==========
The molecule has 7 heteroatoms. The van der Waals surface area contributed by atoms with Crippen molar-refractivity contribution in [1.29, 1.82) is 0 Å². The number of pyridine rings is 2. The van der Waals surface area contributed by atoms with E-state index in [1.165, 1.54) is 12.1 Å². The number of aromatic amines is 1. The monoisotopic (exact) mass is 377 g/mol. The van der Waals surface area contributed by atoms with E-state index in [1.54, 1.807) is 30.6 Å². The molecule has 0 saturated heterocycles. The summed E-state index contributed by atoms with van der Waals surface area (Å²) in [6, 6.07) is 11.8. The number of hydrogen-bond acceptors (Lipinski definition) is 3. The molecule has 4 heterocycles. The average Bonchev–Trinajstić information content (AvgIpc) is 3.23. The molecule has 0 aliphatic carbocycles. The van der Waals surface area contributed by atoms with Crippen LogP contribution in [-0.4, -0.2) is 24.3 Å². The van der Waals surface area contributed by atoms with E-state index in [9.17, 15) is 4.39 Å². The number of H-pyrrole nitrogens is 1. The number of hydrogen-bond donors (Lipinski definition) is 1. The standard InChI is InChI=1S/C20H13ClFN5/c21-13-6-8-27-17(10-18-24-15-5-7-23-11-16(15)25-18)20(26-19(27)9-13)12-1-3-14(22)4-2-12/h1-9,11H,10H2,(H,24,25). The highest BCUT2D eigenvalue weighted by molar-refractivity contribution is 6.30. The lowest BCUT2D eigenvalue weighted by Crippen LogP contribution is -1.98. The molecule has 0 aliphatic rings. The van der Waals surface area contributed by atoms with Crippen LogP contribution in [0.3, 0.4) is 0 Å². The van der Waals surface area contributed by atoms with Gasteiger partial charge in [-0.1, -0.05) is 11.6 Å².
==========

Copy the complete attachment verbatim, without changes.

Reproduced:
The molecule has 7 heteroatoms. The van der Waals surface area contributed by atoms with Crippen molar-refractivity contribution in [1.29, 1.82) is 0 Å². The number of pyridine rings is 2. The van der Waals surface area contributed by atoms with E-state index in [1.165, 1.54) is 12.1 Å². The number of aromatic amines is 1. The monoisotopic (exact) mass is 377 g/mol. The van der Waals surface area contributed by atoms with E-state index in [1.54, 1.807) is 30.6 Å². The molecule has 0 saturated heterocycles. The summed E-state index contributed by atoms with van der Waals surface area (Å²) in [6, 6.07) is 11.8. The number of hydrogen-bond acceptors (Lipinski definition) is 3. The molecule has 4 heterocycles. The average Bonchev–Trinajstić information content (AvgIpc) is 3.23. The molecule has 0 aliphatic carbocycles. The van der Waals surface area contributed by atoms with Crippen LogP contribution in [-0.4, -0.2) is 24.3 Å². The van der Waals surface area contributed by atoms with E-state index in [9.17, 15) is 4.39 Å². The number of H-pyrrole nitrogens is 1. The number of hydrogen-bond donors (Lipinski definition) is 1. The standard InChI is InChI=1S/C20H13ClFN5/c21-13-6-8-27-17(10-18-24-15-5-7-23-11-16(15)25-18)20(26-19(27)9-13)12-1-3-14(22)4-2-12/h1-9,11H,10H2,(H,24,25). The highest BCUT2D eigenvalue weighted by molar-refractivity contribution is 6.30. The lowest BCUT2D eigenvalue weighted by Crippen LogP contribution is -1.98. The molecule has 0 aliphatic rings. The van der Waals surface area contributed by atoms with Crippen LogP contribution in [0.3, 0.4) is 0 Å². The van der Waals surface area contributed by atoms with Gasteiger partial charge in [-0.1, -0.05) is 11.6 Å².